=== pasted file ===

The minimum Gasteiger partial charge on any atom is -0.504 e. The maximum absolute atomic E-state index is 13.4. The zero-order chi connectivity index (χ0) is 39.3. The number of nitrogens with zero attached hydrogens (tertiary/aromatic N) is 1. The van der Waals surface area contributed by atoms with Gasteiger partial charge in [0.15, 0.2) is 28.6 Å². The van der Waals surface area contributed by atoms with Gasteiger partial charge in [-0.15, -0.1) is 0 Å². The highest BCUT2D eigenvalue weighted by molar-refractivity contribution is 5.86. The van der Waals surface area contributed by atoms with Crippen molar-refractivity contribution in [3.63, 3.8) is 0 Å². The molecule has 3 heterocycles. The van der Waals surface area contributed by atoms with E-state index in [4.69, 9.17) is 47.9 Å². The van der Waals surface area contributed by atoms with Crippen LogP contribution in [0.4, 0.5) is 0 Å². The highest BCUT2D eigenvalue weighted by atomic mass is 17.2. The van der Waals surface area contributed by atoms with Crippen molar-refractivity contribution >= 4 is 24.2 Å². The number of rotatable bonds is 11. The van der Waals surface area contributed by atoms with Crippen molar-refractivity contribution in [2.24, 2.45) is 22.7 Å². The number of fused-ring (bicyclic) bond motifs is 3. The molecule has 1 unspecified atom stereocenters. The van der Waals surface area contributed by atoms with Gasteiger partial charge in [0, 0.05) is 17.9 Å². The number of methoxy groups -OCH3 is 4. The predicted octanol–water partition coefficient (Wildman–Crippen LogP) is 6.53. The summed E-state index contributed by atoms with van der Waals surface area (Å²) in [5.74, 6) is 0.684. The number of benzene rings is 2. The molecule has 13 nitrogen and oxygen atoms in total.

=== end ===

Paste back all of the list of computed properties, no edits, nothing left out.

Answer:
The minimum Gasteiger partial charge on any atom is -0.504 e. The maximum absolute atomic E-state index is 13.4. The zero-order chi connectivity index (χ0) is 39.3. The number of nitrogens with zero attached hydrogens (tertiary/aromatic N) is 1. The van der Waals surface area contributed by atoms with Gasteiger partial charge in [0.15, 0.2) is 28.6 Å². The van der Waals surface area contributed by atoms with Gasteiger partial charge in [-0.15, -0.1) is 0 Å². The highest BCUT2D eigenvalue weighted by molar-refractivity contribution is 5.86. The van der Waals surface area contributed by atoms with Crippen molar-refractivity contribution in [3.63, 3.8) is 0 Å². The molecule has 3 heterocycles. The van der Waals surface area contributed by atoms with E-state index in [4.69, 9.17) is 47.9 Å². The van der Waals surface area contributed by atoms with Crippen LogP contribution in [0.4, 0.5) is 0 Å². The highest BCUT2D eigenvalue weighted by atomic mass is 17.2. The van der Waals surface area contributed by atoms with Crippen molar-refractivity contribution >= 4 is 24.2 Å². The number of rotatable bonds is 11. The van der Waals surface area contributed by atoms with Crippen molar-refractivity contribution in [2.24, 2.45) is 22.7 Å². The number of fused-ring (bicyclic) bond motifs is 3. The molecule has 1 unspecified atom stereocenters. The van der Waals surface area contributed by atoms with Gasteiger partial charge in [0, 0.05) is 17.9 Å². The number of methoxy groups -OCH3 is 4. The predicted octanol–water partition coefficient (Wildman–Crippen LogP) is 6.53. The summed E-state index contributed by atoms with van der Waals surface area (Å²) in [5.74, 6) is 0.684. The number of benzene rings is 2. The molecule has 13 nitrogen and oxygen atoms in total.